Sri Lanka also feature heavily when it comes to individual records at the Cricket World Cup. They have two batsmen in the top five list of highest run scorers with Mahela Jayawardene leading the way with 1,106 and at this stage, he’s the only man to have gone past 1000 World Cup runs.
As for the highest individual score, that record currently rests with Brendon McCullum who made 123 for New Zealand against Bangladesh in 2012. McCullum was a dangerous hitter for the Kiwis but the record for highest average stands with Virat Kohli whose incredible 86.33 is some way ahead of nearest challenger Mike Hussey at 54.62.
In the lead up to the 2020 World Cup, seven men have scored individual centuries but only one of them – Chris Gayle – has gone past the one hundred mark twice. Gayle actually holds five individual batting records and the West Indian left hander has also hit the fastest century, the most sixes in the tournament and in an innings, and he has scored the most runs in boundaries in an individual innings.
Now we come on to the bowlers and the leading wicket taker in World Cup history is Shahid Afridi with 39 victims. Lasith Malinga is just behind on 38 and if the ‘slinger’ makes it to the tournament in 2020, he should go past Afridi’s mark.
The record for best bowling in an innings is held by another Sri Lankan as Ajantha Mendis returned the incredible figures of 6/8 against Zimbabwe in 2012. Mendis also holds the record for the best World Cup strike rate at 13.4 while his average of 15.02 is second only to Samuel Badree with 13.58.
Like it’s 50 Over counterpart, the T20 Cricket World Cup has approached the tournament in various different ways in the past and there is no single format which we can underline.
The game is growing however and with more countries playing official ICC World Twenty20 internationals than ever before, the format for the 2020 World Cup may well be with us for some time. Through a set of qualifiers, eight teams have come through to compete in the first round. They will be split into two groups of four and the top two in each section will go through to the second phase which is known as the Super 12s.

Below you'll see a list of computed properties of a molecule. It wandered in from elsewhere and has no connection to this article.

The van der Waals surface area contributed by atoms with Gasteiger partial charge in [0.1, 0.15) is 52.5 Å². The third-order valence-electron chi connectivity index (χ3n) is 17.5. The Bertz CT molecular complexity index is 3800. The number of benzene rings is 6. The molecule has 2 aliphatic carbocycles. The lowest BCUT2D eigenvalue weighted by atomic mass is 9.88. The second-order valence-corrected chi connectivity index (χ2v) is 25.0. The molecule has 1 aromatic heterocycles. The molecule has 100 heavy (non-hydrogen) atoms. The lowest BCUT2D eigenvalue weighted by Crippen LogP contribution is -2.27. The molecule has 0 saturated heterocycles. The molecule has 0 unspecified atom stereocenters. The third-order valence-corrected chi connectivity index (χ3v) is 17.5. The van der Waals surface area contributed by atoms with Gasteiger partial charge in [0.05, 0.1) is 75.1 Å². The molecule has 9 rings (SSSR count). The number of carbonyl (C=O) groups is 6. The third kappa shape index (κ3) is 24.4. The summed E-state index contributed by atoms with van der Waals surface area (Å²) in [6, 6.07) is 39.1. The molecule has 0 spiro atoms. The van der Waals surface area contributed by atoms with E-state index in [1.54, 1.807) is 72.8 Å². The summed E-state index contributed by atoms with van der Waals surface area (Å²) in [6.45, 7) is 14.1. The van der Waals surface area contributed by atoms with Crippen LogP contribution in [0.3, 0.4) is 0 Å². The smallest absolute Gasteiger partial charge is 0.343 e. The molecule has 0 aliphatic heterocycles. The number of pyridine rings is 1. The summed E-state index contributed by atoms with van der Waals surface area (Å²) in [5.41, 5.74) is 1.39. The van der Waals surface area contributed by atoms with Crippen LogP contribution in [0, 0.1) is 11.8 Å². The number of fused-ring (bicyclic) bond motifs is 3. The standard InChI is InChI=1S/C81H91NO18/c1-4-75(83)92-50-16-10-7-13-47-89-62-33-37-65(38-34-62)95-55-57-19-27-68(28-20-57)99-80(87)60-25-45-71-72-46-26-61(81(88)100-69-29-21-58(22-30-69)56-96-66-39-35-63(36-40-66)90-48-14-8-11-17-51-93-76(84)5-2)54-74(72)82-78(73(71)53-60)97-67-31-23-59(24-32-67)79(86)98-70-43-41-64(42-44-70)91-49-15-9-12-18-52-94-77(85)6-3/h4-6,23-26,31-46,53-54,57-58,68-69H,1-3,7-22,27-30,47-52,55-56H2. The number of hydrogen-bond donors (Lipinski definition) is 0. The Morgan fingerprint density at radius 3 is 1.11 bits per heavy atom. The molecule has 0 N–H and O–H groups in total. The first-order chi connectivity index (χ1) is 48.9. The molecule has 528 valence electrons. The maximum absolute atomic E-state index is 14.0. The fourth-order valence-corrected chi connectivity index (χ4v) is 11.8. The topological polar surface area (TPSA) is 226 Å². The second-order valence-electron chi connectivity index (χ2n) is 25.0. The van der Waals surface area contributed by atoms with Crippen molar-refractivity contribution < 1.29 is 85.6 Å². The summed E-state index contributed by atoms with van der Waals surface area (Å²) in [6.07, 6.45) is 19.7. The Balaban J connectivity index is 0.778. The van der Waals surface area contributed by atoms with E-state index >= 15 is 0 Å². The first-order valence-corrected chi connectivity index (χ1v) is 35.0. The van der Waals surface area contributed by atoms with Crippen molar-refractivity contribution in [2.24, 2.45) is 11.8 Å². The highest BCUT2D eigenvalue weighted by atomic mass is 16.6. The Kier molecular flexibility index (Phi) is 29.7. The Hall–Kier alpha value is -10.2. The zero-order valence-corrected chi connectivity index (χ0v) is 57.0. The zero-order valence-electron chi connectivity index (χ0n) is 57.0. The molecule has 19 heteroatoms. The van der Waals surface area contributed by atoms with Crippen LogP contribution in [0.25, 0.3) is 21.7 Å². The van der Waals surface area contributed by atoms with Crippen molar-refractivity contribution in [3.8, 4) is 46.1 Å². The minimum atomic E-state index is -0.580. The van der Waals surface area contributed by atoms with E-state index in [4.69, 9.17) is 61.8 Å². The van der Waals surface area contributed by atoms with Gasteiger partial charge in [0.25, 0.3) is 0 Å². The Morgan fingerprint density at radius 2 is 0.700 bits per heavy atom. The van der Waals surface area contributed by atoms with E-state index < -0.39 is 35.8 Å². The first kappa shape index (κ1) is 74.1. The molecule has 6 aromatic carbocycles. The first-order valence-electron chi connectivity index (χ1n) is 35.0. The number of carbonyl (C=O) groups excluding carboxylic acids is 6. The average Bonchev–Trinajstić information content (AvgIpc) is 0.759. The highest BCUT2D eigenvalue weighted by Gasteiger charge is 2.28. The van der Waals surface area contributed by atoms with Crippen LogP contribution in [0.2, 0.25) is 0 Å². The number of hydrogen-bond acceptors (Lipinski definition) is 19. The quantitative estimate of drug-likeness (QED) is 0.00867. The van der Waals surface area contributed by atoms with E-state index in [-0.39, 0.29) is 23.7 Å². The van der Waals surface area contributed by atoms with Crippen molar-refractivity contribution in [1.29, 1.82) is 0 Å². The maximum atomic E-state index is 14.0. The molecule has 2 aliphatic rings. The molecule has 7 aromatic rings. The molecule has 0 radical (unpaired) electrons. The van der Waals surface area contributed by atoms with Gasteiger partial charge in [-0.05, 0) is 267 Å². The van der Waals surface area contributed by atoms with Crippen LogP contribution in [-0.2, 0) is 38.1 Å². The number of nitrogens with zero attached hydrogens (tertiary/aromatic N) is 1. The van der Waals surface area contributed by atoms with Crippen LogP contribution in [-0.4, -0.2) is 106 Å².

The second round features two groups of six teams and the top two sides in each section will progress to the semi finals. The semis and the final are then played on a straight knockout basis. There is, of course, no guarantee that this situation will continue for future World Cups but with so many more nations needing to be accommodated, it might be fair to assume that this will be the case.
The world loves T20 cricket and that’s why the schedule works a little differently to the 50 over format. When the seventh tournament is played in 2020, it will have been four years since its predecessor but from there, we will move quickly on to India in 2021.
The next date has yet to be confirmed but we could expect that the ICC T20 World Cup will be held on a more regular basis than the 50 Over version. This is the format that the fans really want to see and it’s set to provide more excitement and thrills in the years that lie ahead.